The Brest National Botanical Conservation Centre

‘…The project then begins in the 1970s with the idea to create the first world botanical garden dedicated to the conservation of endangered plants – Jean-Yves Lesouëf The gardens were built in the Stang Alar Valley, previously a rubbish dump and quarry.

‘…The most precious treasures in the Botanical Conservatory Garden are found in tropical greenhouses: the largest concentration in France of endangered plants! …In the 1,000 m² of this area of ​​discovery, 95% of plants are threatened with extinction, some of them are extinct in nature. That is to say, they can no longer be found here or in other botanical gardens and conservatories…’ – what a frightening thought.

The Greenhouses lead visitors through different climatic regions of the world: from the wet tropical mountains –

to subtropical oceanic islands

through the dry tropics – 

Botanical Gardens in BrestBotanical Gardens in Brest

and out through the wet and steaming tropical rain forests.

Botanical Gardens in BrestThe gardens themselves are stunning and there were lots of people just wandering, sitting, running, photographing and generally enjoying the transformation of a ‘derelict’ valley into a peaceful and beautiful park.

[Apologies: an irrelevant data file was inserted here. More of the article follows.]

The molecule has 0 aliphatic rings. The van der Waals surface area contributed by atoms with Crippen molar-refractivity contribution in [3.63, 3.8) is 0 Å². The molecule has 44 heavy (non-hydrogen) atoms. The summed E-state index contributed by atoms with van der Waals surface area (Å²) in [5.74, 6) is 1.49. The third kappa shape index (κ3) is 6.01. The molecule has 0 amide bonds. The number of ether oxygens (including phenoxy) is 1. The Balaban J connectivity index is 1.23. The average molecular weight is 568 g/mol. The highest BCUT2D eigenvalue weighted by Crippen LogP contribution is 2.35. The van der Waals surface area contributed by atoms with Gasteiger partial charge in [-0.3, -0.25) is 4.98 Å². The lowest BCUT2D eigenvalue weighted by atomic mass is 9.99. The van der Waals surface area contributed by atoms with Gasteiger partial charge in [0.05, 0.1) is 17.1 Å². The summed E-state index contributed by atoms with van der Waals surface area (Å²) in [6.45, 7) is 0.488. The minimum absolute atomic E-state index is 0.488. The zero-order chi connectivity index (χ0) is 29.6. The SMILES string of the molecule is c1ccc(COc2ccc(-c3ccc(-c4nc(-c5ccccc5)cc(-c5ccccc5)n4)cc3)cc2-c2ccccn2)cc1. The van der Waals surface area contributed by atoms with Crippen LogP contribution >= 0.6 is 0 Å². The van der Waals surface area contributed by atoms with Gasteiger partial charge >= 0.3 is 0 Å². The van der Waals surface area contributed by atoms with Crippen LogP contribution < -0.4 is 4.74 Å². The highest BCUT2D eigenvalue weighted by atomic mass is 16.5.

The lake is at the Greenhouse end of the Park and seems to have been created from the quarries, fed by the river which wanders along the valley.

Botanical Gardens in Brest

Botanical Gardens in Brest

Botanical Gardens in BrestBotanical Gardens in Brest

The Gunneras were amazing, growing along the River, as were the tree ferns, the bamboos, and the magnolias. It was all beautiful.

This slideshow requires JavaScript.

Above all there are numerous unusual and beautiful trees.

Botanical Gardens in BrestBotanical Gardens in BrestBotanical Gardens in Brest
You must visit this park if you possibly can while you are in Brittany – I would certainly return.

Further information
Brest Conservatoire National Botanique

4 thoughts on “The Brest National Botanical Conservation Centre

      • Such a nice idea to have them free of charge. New Zealand and Australia do the same, as far as I am aware. At least I never paid to enter any of the gardens I visited including Sydney’s botanic garden, though I think maybe you do pay to enter the tropical house which was closed when I was last there so I don’t really know!

        Like

Leave a Reply

Fill in your details below or click an icon to log in:

WordPress.com Logo

You are commenting using your WordPress.com account. Log Out / Change )

Twitter picture

You are commenting using your Twitter account. Log Out / Change )

Facebook photo

You are commenting using your Facebook account. Log Out / Change )

Google+ photo

You are commenting using your Google+ account. Log Out / Change )

Connecting to %s